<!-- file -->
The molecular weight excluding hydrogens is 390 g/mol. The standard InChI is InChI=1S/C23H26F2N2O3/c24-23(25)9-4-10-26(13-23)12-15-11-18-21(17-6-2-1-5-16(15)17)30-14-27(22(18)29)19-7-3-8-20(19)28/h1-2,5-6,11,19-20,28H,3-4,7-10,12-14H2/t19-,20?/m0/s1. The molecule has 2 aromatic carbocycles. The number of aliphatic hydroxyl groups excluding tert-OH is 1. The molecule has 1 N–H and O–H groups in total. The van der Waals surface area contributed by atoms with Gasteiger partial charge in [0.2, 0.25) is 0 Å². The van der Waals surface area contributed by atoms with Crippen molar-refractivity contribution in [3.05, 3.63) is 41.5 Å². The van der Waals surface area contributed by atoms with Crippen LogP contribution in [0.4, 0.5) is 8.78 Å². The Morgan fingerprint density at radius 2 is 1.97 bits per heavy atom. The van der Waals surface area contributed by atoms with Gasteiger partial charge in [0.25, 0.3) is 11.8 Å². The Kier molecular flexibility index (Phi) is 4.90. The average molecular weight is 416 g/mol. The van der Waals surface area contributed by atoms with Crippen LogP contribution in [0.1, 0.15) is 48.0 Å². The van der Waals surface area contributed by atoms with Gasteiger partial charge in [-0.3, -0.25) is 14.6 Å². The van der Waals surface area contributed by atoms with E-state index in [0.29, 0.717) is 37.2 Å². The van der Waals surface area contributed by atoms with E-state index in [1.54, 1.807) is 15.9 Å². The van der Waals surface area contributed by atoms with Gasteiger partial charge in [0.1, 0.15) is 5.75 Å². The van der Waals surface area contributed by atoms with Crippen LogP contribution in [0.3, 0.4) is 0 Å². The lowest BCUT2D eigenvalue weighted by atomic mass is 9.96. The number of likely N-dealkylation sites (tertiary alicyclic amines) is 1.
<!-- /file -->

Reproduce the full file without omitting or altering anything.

The molecular weight excluding hydrogens is 390 g/mol. The standard InChI is InChI=1S/C23H26F2N2O3/c24-23(25)9-4-10-26(13-23)12-15-11-18-21(17-6-2-1-5-16(15)17)30-14-27(22(18)29)19-7-3-8-20(19)28/h1-2,5-6,11,19-20,28H,3-4,7-10,12-14H2/t19-,20?/m0/s1. The molecule has 2 aromatic carbocycles. The number of aliphatic hydroxyl groups excluding tert-OH is 1. The molecule has 1 N–H and O–H groups in total. The van der Waals surface area contributed by atoms with Gasteiger partial charge in [0.2, 0.25) is 0 Å². The van der Waals surface area contributed by atoms with Crippen molar-refractivity contribution in [3.05, 3.63) is 41.5 Å². The van der Waals surface area contributed by atoms with Crippen LogP contribution in [0.4, 0.5) is 8.78 Å². The Morgan fingerprint density at radius 2 is 1.97 bits per heavy atom. The van der Waals surface area contributed by atoms with Gasteiger partial charge in [0.25, 0.3) is 11.8 Å². The Kier molecular flexibility index (Phi) is 4.90. The average molecular weight is 416 g/mol. The van der Waals surface area contributed by atoms with Crippen LogP contribution in [0.1, 0.15) is 48.0 Å². The van der Waals surface area contributed by atoms with Gasteiger partial charge in [-0.3, -0.25) is 14.6 Å². The van der Waals surface area contributed by atoms with E-state index in [0.29, 0.717) is 37.2 Å². The van der Waals surface area contributed by atoms with E-state index in [1.54, 1.807) is 15.9 Å². The van der Waals surface area contributed by atoms with Gasteiger partial charge in [0.1, 0.15) is 5.75 Å². The van der Waals surface area contributed by atoms with Crippen LogP contribution in [0.3, 0.4) is 0 Å². The lowest BCUT2D eigenvalue weighted by atomic mass is 9.96. The number of likely N-dealkylation sites (tertiary alicyclic amines) is 1.